10 Cybersecurity Myths That Criminals Love

Amid the complexity of cybersecurity and the secrecy of criminal hackers, security threats have acquired an aura of mysticism, giving rise to enduring legends, rumors, misperceptions and outright myths. In the cybersecurity space, these myths are almost always damaging. Watching from the murky underworld, attackers can find the people and businesses that believe these myths, then they strike.

Belief in myths can be harmless. But when that belief leaves
you with a stolen credit card or a compromised corporate network, the
consequences are all too real. Here are some common myths that plague cyberspace,
and solutions to deal with them.

1.     This can’t happen to me. People and companies often
feel there’s safety in numbers. But, while a crowd may create the illusion that
few users are affected, the hard data is worrying. Viruses, malware, and other
threats are steadily increasing in complexity and number, which means the
chance an unprotected device will be compromised is always growing.

2.     I have a strong password; I’m safe. A
strong password is recommended, but users shouldn’t bank on it. Strong
passwords can be leaked too. It’s good practice to change them regularly, and a
password manager should be a common tool.

MFA (multi-factor authentication) and 2FA (two-factor authentication)
are great ways to bolster security. Adding another layer of protection by
requesting a code from a linked MFA app or a confirmation email keeps users
secure if their usernames and passwords are leaked.

3.     I never browse online in unsafe locations, so I can’t get
. Trying to stay safe by carefully browsing the
Internet is commendable, but it only lowers the risk – it doesn’t eliminate it.
Even well-known websites can fall victim by displaying third-party ads infected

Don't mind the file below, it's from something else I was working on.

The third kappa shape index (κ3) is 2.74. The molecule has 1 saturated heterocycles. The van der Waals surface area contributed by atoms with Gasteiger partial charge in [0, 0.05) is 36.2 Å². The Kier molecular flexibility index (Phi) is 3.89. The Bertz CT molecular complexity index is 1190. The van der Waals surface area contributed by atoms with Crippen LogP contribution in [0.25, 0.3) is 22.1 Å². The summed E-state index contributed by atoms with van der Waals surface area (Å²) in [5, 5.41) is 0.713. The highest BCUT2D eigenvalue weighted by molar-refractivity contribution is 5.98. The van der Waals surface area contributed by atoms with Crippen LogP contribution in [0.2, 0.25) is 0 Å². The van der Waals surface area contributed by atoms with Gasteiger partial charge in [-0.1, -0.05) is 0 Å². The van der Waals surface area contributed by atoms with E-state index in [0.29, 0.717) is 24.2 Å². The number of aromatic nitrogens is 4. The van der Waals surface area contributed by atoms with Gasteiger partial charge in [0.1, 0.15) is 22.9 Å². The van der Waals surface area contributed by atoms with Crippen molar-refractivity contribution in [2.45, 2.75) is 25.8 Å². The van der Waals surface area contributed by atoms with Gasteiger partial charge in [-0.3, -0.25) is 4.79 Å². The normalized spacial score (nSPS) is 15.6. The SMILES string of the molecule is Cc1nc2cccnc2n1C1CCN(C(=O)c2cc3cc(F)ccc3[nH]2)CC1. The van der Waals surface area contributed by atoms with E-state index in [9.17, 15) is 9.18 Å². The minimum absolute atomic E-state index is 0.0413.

with malware, which in turn try to infect visitors to the website.

Attackers can compromise a system in other ways, and
users don’t even have to open an Internet browser. Emails are the most common
culprit for infections, but if your device is unprotected or out of date,
sometimes it’s enough to turn it on.

Of course, installing a security solution offers the best
protection in this situation, along with an up-to-date browser that can defeat
the latest online threats.

4.     Security costs too much. Individuals and small
companies who think security solutions are too expensive don’t usually consider
the downside costs. Losing precious data can be a lot more costly than using
antivirus software or a dedicated enterprise security solution.

5.     My data is not all that important; it doesn’t matter if I’m
. It’s easy to think you hold nothing of value for
hackers, but that’s often an illusion. A user name and password to an email can
be used in nefarious ways, especially since people tend to re-use the same
credentials for most of their services, such as banking.

An attack by ransomware (malware designed to encrypt data
for extortion) is the quickest, most devastating way to get users to rethink